What follows is a personal perspective expressed with the goal of generating discussion. The reader is invited to disagree, and I assume that many will. Here are my thoughts:

Stating the seemingly obvious, organizations dedicated to outreach should be focused on making an appreciable and lasting impact[1]on the majority of their participants. As acknowledged, there may be no novelty in this idea but, at the risk of stating the obvious twice, the reader is asked to note three of the words used: appreciable, lasting and majority.

Making an appreciable and lasting impact is an objective – not a guaranteed outcome. It is dependent on each and every participant’s individual choice and personal circumstances. That said, certain factors seem to be universal among those who’ve chosen to become more Jewishly committed: a) Commitment evolves over a period of time, usually a considerable period of time. b) Commitment occurs after having had numerous positive Jewish experiences and almost always as a result of being involved with a variety of mentors, programs and organizations. c) Commitment almost always involves a substantive, ongoing, personal relationship with at least one Jewish role model over a one-to-two-year period. This role model is in addition to the organization’s staff who, while stellar role models themselves, simply do not have the time to offer the time-consuming, weekly attention, that each person requires.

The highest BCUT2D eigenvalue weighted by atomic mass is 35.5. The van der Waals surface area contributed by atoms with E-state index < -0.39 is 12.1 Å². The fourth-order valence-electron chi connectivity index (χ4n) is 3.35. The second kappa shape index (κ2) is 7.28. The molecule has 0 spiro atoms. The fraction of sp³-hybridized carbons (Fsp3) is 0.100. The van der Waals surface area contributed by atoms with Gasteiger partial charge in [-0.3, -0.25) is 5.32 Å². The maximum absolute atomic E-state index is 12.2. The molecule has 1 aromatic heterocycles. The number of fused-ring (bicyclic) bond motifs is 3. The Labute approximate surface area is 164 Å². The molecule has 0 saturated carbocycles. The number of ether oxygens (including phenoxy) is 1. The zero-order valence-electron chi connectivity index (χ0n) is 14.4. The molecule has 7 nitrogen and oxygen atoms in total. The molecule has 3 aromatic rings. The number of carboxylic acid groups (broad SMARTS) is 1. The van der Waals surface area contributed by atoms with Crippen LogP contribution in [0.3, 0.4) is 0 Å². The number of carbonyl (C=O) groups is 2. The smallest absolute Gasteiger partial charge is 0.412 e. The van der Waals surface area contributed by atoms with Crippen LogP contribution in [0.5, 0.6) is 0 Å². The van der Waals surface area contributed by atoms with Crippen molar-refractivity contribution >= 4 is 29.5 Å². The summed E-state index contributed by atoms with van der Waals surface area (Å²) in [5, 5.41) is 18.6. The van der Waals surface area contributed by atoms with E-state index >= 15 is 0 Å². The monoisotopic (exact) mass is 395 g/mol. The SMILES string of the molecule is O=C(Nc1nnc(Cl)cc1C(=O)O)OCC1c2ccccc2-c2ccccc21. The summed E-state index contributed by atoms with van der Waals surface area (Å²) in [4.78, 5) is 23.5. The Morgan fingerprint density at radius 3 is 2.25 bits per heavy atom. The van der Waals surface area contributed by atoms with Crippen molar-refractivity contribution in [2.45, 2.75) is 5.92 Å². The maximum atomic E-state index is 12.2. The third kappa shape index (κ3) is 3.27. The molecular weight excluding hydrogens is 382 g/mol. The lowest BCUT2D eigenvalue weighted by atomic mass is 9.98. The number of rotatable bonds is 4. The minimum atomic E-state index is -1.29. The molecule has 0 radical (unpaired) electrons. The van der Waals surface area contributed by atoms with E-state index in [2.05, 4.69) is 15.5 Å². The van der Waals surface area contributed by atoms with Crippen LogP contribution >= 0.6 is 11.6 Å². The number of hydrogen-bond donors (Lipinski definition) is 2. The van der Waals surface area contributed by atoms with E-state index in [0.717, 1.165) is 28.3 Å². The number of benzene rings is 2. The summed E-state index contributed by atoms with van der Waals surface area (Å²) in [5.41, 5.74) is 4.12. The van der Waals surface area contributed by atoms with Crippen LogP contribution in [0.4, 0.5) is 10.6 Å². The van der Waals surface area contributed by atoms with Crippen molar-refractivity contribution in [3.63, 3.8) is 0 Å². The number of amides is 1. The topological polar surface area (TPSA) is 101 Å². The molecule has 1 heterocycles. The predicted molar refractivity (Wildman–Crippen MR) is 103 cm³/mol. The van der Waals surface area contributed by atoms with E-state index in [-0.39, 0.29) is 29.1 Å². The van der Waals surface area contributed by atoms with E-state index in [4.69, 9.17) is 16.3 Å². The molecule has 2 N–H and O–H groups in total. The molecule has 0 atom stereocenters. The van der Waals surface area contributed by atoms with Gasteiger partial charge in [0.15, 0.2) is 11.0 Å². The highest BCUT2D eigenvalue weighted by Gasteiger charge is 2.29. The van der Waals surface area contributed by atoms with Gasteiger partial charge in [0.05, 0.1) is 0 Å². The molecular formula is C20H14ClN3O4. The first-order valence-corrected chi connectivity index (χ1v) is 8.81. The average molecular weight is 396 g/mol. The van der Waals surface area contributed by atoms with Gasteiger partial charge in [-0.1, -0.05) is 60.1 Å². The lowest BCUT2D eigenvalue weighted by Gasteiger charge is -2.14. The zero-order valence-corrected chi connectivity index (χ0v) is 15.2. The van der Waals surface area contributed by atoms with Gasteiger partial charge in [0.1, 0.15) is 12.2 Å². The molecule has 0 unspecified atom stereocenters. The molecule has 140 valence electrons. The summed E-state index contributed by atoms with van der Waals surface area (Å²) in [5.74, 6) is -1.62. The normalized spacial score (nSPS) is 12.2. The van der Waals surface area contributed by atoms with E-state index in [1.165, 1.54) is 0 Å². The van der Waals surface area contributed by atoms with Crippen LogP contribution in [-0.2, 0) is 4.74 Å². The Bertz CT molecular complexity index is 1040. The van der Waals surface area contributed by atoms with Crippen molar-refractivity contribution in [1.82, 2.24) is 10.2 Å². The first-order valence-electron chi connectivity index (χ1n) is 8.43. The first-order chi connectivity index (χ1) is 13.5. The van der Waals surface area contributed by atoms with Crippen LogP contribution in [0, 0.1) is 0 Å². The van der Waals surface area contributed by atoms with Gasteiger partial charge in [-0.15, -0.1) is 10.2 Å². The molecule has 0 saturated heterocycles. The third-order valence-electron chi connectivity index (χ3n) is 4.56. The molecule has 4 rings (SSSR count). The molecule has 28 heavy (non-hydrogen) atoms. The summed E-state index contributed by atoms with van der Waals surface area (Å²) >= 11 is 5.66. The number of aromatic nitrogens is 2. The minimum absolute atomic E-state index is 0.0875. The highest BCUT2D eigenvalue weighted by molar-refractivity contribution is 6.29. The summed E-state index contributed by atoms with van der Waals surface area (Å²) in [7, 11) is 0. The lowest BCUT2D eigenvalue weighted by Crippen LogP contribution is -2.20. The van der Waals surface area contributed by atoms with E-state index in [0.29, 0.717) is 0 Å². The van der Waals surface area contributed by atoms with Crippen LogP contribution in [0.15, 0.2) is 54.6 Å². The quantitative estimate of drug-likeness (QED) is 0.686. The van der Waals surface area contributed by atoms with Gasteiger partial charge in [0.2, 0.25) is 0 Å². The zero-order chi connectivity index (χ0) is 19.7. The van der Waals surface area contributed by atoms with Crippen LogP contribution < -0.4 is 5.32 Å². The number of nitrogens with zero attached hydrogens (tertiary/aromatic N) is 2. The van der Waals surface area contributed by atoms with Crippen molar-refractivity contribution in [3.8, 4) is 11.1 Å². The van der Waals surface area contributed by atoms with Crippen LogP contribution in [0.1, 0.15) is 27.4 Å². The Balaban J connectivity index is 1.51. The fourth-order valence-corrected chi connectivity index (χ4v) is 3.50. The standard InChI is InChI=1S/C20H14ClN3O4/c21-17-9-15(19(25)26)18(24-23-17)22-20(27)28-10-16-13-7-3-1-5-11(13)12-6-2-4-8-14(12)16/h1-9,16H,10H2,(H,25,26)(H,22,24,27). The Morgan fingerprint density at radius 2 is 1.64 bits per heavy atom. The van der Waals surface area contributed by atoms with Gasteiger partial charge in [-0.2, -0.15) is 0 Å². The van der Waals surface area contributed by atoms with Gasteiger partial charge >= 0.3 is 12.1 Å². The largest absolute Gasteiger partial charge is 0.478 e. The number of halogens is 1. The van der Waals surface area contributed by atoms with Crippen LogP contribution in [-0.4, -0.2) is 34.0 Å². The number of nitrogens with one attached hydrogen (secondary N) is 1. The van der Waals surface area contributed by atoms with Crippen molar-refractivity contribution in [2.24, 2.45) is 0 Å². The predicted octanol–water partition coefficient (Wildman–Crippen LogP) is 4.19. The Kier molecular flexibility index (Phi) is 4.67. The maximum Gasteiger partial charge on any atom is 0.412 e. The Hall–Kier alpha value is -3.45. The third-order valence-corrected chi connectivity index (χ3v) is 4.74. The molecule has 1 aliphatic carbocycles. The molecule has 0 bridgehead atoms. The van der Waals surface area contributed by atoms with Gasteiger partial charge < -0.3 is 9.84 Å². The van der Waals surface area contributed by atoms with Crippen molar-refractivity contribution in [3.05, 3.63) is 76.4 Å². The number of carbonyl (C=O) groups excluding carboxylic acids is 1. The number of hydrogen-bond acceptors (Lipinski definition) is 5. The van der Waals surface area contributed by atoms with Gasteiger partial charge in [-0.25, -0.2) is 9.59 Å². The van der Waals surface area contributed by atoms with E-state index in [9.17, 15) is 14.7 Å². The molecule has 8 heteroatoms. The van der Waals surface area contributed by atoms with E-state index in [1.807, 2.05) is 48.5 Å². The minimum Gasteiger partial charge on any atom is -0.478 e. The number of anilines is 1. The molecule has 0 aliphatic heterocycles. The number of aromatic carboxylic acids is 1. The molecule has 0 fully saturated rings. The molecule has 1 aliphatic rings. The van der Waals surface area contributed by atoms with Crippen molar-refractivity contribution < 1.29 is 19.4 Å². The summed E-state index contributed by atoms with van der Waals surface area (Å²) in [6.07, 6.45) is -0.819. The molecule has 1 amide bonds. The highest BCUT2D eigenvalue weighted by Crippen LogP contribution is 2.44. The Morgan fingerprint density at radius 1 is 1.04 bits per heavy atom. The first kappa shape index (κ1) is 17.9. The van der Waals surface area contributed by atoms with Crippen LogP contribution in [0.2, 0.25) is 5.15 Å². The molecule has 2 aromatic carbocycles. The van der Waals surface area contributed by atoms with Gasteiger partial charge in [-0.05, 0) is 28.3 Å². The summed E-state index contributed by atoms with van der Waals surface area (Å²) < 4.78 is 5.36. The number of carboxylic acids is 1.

The necessity for a long-term relationship with a role model cannot be overstated. In addition to serving as mentors for students as they navigate through their initial questions and struggles, this role model is often the primary, and sometimes the only, source of support for students, long after they graduate from the status of ‘student’. This is especially true for baalei teshuva, who in many cases make significant changes in their lifestyle only to discover that the teachers who always seemed to be readily accessible are no longer nearly as available. In contrast to long-time Jewish community members who enjoy extensive support from family and friends, these brave men and women suddenly find themselves without families to go to for yomim tovim and without a network of support – just when they need it most. One can only imagine the pain experienced by someone who effectively turned their life upside down to become more observant only to sever their religious ties in frustration after feeling unsupported in their everyday life. This phenomenon is unfortunately not uncommon.